A different scheme features additional nucleotides bearing canonical bases onto a chemically deviant backbone in lieu of ribose and deoxyribose (Pochet et al. 2003). The polymerization of such deviant building blocks would not result into the invasion of existing DNA or RNA polymers, but into the generation of a distinct type of informational biopolymer, XNA (xeno-nucleic acid). XNA would be propagated as a chemically estranged form of plasmid, that should not interfere with DNA or RNA biosynthesis or function (Herdewijn and Marliere 2009). The technological sophistication needed for implementing this scheme would amount to supplying at least one additional pair of metabolites (e.g., xATP and xUTP) and two specialized polymerization enzymes (an XNA-dependent XNA polymerase and an XNA-dependent RNA polymerase). The polymerization of three deviant backbones is currently being pursued in vitro (Kempeneers et al. 2005; Tsai et al. 2007; Schmidt 2009), and a consortium, coordinated by Piet Herdewijn in Leuven, has formed with the aim to launch an XNA bridgehead in vivo (http://www.synbiosafe.eu/index=php?page=orthosome).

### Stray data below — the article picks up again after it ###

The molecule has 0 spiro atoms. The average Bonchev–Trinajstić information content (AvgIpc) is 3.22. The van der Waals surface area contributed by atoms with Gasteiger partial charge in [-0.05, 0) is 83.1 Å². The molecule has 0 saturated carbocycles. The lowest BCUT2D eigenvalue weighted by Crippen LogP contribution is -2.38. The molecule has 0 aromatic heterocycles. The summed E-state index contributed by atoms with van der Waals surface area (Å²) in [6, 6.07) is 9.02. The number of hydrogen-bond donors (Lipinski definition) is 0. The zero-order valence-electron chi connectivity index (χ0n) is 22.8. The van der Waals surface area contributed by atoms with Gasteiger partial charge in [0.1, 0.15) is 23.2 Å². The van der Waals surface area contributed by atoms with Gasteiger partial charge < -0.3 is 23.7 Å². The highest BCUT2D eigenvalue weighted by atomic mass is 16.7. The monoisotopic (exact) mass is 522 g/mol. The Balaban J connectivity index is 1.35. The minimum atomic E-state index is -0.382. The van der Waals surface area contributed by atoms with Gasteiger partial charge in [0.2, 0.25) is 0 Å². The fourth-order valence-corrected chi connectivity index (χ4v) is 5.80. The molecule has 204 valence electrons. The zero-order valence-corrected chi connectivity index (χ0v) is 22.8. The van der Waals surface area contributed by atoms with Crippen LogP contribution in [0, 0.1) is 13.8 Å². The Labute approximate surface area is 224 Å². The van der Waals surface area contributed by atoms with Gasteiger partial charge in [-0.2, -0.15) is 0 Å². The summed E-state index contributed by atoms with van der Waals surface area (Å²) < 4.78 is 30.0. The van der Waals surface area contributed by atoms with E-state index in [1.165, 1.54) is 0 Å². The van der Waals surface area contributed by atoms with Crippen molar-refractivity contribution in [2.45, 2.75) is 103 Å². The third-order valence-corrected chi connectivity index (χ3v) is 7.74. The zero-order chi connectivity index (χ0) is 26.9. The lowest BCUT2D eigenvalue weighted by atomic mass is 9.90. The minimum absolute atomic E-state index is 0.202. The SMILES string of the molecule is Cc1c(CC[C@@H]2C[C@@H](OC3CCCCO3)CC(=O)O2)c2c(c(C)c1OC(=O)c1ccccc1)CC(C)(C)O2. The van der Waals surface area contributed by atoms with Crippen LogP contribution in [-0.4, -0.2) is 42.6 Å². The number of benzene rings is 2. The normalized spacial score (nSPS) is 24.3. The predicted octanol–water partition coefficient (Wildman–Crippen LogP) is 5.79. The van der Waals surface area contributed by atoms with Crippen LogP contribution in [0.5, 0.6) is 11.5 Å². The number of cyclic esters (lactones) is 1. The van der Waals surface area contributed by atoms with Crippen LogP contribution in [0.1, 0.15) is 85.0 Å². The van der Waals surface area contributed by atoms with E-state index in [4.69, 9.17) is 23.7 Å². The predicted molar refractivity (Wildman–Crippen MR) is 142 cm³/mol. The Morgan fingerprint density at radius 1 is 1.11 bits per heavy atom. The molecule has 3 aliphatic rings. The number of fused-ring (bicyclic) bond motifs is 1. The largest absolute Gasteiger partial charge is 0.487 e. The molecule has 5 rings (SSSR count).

Safe vector-host systems and prevention of carry-over contamination in PCR are commonly implemented using natural molecular mechanisms (Glenting and Wessels 2005) such as toxin/antitoxin neutralization (Stieber et al. 2008) and repair by uracil-N-glycosylase (Longo et al. 1990). Their high efficiency of built-in inactivation can be considered as satisfactory in the laboratory, yet they all give rise to rare escape events and thus fall short of the criterion of infallibility required for protecting human health and wild habitats. It is this absolute criterion of dependency on the supply of xeno-nutrients that propagation of XNA-supported information will have to pass for qualifying as a safe GMO technology.